2017 CODAawards Winners Represent the Best Site-Specific Art
By making site-specific art happen, CODAworx is on a mission to transform every space in the world. The Wisconsin-based organization, its name standing for Collaboration of Design + Art, runs an online forum, which connects artists, designers, and fabricators with would-be clients, and holds an annual competition, the CODAawards. Its aim is to celebrate the best design projects integrating commissioned artwork.
Jury participants this year, the fifth, included Interior Design Hall of Fame members Carl D’Aquino, Gisue Hariri, Kenneth Wampler, Vicente Wolf, and the partners George Yabu and Glenn Pushelberg, plus the magazine’s editor in chief, Cindy Allen. Together, they reviewed 465 projects from 21 countries—representing $144 million in commissions. Winners and honorees were named in 10 categories: commercial, educational, health care, hospitality, institutional, landscape, liturgical, public space, residential, and transportation. In addition, 50,000 online votes determined two People’s Choice prizes. View the winning entries below.
Healthcare winner: Linda Covit. Havre, a sculpture of interlocking painted aluminum tubes at the McGill University Health Centre in Montreal. Photography by Marc Cramer.
Liturgical winner: Carole Benzaken and SCHEMAA. At a neo-Gothic church-turned-art-center in Montpelier, France, the painted plasterboard Yod houses multimedia artwork. Photography by David Bordes.
Hospitality winner: Estudio Guto Requena. Rio de Janeiro’s Dancing Pavilion, where the facade’s mirrored and painted disks shimmy and shake in response to motion on the dance floor inside. Photography by Fernanda Ligabue + Rafael Frazão.
Residential winner: II by IV Design. A faceted screen of plastic laminate and polycarbonate integrating a concierge desk and a banquette at a Toronto apartment building. Photography by Greg Pacek.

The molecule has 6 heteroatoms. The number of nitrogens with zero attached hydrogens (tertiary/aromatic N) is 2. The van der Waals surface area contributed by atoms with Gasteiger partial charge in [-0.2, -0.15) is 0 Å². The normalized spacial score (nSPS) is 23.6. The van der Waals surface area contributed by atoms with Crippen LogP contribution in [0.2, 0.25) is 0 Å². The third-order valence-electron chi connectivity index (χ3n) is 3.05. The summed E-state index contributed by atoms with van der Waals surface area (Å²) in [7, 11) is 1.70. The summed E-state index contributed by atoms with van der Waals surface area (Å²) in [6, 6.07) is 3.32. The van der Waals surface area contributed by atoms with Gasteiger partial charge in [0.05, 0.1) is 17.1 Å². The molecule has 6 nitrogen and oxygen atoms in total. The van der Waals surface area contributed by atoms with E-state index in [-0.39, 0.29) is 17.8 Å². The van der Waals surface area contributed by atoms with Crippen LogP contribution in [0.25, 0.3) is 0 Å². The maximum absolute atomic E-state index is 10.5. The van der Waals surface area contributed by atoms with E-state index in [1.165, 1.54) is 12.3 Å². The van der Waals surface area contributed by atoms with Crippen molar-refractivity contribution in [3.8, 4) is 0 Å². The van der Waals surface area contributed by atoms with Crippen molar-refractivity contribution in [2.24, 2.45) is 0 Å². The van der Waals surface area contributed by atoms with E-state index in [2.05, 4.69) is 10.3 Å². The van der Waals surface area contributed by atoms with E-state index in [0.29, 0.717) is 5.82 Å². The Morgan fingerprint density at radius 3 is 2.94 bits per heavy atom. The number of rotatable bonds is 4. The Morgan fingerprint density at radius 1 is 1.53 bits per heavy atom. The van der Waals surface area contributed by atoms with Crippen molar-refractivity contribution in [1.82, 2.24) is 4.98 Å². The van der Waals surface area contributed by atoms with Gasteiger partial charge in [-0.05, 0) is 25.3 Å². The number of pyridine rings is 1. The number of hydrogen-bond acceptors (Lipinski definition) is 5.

Landscape winner: Gill Gatfield. The Kiss, a pair of 2-ton slabs of granite polished to a sheen capable of reflecting visitors to “Sculpture by the Sea” in Aarhus, Denmark. Image courtesy of “Sculpture by the Sea,” Denmark.
People’s Choice winner: Re:Site Studio and Metalab. In the car-rental facility at El Paso International Airport, a mandala-inspired hanging sculpture, Radiance, in acrylic and dichroic film. Photography by Scott Weaver.
Transportation winner: Steven Waldeck. Flightpaths, a canopy of laser-cut painted aluminum leaves illuminated by LEDs at Hartsfield-Jackson Atlanta International Airport. Photography by Tamara Jaros.
Public Space winner: Magdalena Fernández and Page Southerland Page. Buffalo Bayou Park Cistern, a former Houston water reservoir where Rain: Magdalena Fernández at the Houston Cistern approximated inclement weather.
Commercial winner: OUCHHH and Audiofil Sound Design Studio. Video projected on the translucent fabric covering the dome of AVA V2, which reinterpreted particle physics and channeled Buckminster Fuller. Photography courtesy of the artists and CODAworx.
Education winner: Spannungsfeld by Julian Voss-Andreae. Photography by Patrick Siegrist. Located at the new Physics and Nanotechnology Building at the University of Minnesota, Spannungsfeld examines the human body through the lens of quantum physics.
Institutional winner: Facade Festival by Go2 Productions. Photography by Dennis Ha. A dynamic projection transformed the Vancouver Art Gallery’s facade with the work of five local contemporary artists.
People’s Choice winner: Roots of Knowledge by Holdman Studios. Image courtesy of CODAworx. Located in the Bingham Gallery of the Fulton Library at Utah Valley University, Roots of Knowledge tells the story of humans gaining knowledge through recorded history with 43,000 pieces of cut, hand-painted, carved, fused, and blown glass.
View the slideshow to see honorees in each category.
> See more from the August 2017 issue of Interior Design